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Various Artists: Here It Is: A Tribute to Leonard Cohen (Blue Note) / Art of Time Ensemble: Songs of Leonard Cohen Live (Art of Time)

Review of two tribute albums honoring the late Canadian singer/songwriter

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Paying tribute to Leonard Cohen can be a daunting prospect. His vocals, as borderline-atonal and emotionally enervated as they may have sounded, were in fact carefully crafted to reveal the pathos, tragedy, and ironic humor of his lyrics. “You are playing to people who have experienced a catastrophe,” he instructed in his 1979 prose poem “How to Speak Poetry.” “This should make you very quiet. Speak the words, convey the data, step aside.”

The backing musicians—guitarist Bill Frisell, saxophonist Immanuel Wilkins, keyboardist Kevin Hayes, bassist Scott Colley, and drummer Nate Smith among them—for Here It Is, a pop-star-studded Cohen tribute, provide richly textured soundscapes that both enhance the material and give it fresh timbral and emotional flavorings. In fact, Frisell’s showcase, “Bird on a Wire,” and Wilkins’ “Avalanche” give a tantalizing hint of what an all-instrumental Cohen tribute might achieve.

The vocalists are a more mixed bag. Some, such as Nathaniel Rateliff (“Famous Blue Raincoat”), Gregory Porter (“Suzanne”), and Luciana Souza (“Hey, That’s No Way to Say Goodbye”), seem to struggle to summon the blend of artistic focus and psychic surrender necessary to inhabit, rather than proclaim, the emotionally fraught landscapes invoked by Cohen’s lyrics.

Norah Jones’ raspy half-whisper on “Steer Your Way,” on the other hand, approximates Cohen’s own trademark intimations of broken-soul’d grace; James Taylor’s “Coming Back to You” sounds surprisingly unaffected and non-bathetic; and both Peter Gabriel (“Here It Is”) and Iggy Pop (“You Want It Darker”) descend into sepulchral growls worthy of the master himself. Mavis Staples, her voice less supple but no less emotionally riveting than during her prime, throws her entire soul into “If It Be Your Will”: She remains beyond criticism, one of the living lights of our time, and as usual she and her material rise up together to do one another full justice.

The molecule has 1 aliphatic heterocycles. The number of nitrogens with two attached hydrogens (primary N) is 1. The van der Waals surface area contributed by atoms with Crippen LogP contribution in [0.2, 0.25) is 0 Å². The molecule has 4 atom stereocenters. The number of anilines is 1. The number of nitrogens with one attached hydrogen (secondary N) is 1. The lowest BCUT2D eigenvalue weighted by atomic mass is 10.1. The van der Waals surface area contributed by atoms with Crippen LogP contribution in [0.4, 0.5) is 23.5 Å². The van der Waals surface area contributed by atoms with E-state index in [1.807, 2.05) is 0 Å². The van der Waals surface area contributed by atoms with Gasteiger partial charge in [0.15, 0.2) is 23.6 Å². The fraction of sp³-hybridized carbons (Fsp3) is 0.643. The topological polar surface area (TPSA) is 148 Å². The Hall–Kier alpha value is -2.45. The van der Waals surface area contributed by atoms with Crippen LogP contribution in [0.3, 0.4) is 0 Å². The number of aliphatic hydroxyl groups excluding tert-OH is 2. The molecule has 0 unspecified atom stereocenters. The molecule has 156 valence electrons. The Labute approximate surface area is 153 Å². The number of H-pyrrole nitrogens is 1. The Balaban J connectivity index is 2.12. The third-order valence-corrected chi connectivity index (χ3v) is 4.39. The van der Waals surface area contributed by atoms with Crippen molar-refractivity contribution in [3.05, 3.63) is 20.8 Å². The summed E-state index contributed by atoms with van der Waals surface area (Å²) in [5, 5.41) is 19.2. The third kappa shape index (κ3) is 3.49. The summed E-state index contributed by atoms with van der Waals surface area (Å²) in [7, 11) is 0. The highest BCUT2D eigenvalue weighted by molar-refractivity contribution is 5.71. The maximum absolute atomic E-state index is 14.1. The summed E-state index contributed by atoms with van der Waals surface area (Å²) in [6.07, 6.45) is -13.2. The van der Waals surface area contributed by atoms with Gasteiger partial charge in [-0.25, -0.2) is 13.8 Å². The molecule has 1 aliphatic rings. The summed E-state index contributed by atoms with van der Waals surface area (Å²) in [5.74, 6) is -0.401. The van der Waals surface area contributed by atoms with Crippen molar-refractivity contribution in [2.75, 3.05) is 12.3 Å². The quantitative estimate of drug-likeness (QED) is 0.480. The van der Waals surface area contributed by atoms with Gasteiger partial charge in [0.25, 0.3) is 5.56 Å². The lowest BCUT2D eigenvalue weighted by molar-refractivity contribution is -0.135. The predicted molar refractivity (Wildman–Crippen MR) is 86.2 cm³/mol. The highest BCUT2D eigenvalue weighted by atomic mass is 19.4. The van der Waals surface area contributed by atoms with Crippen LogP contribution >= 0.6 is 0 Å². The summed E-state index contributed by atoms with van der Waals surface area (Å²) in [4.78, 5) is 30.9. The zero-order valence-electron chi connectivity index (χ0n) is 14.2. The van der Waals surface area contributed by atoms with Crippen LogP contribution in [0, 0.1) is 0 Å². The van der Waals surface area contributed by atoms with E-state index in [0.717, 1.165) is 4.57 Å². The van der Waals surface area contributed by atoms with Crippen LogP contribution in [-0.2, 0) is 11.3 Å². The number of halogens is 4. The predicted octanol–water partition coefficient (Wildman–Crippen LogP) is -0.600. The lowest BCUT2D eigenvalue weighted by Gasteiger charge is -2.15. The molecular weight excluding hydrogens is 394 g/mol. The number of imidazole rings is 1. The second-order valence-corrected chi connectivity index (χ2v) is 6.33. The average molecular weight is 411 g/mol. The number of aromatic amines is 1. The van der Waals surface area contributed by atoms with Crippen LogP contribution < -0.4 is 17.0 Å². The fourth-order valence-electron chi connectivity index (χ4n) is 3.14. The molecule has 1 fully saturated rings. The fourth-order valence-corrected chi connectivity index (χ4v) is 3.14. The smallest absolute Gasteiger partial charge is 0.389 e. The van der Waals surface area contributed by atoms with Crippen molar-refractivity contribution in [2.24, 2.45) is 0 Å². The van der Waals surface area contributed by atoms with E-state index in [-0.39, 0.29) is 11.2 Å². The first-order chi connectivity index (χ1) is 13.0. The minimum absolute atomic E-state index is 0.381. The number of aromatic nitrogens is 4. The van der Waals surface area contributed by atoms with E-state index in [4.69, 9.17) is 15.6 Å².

Cover of Art of Time Ensemble album Songs of Leonard Cohen Live
Cover of Art of Time Ensemble album Songs of Leonard Cohen Live

In February 2018, Toronto’s Art of Time Ensemble, along with selected vocalists and readers, presented a three-night event fêting Cohen. Songs of Leonard Cohen Live features 13 of the songs performed over the course of those three nights. The music—alternately lush, lilting, and grandiose—is never less than evocative, but in most cases sets different tones from those of Cohen’s own backings, whose sparseness was often the driving force behind their emotional power. The singers, meanwhile, mostly drawn from the Canadian pop scene, were faced with the task of hewing to their musical training and background while doing justice to the bleak apocalypse-of-the-everyday landscape limned in Cohen’s songs.


Sarah Harmer brings pristine perfectionism to “Dance Me to the End of Love” and “Come Healing.” Steven Page modulates between delicacy and neo-operatic grandiosity on “A Singer Must Die.” Sarah Slean’s take on Cohen’s suicidal-ideation anthem “Dress Rehearsal Rag” summons genuine desperation, but the original’s bitterness is absent; her protagonist is self-pitying, not self-lacerating.

On the other hand, Tom Wilson’s guttural moan on “Closing Time” sounds more like late-period Cohen than Cohen himself, although it might have been more effective if he’d made it sound more like a party than a dirge. He also delivers “Who by Fire”—a roll call of the deceased—with a chilling directness accentuated by sparse acoustic guitar accompaniment. Gregory Hoskins and Steven Page’s “Hallelujah” mercifully eschews the bathos that mars too many covers of this Cohen classic; Page wittily portrays the “whipped” would-be Lothario begging for erotic satisfaction in “I’m Your Man.” If, as Cohen sang in “Anthem,” “There is a crack in everything/That’s how the light gets in,” interpreters like Hoskins, Page, and Wilson come closest to acknowledging and celebrating the irony-honed optimism behind that aphorism.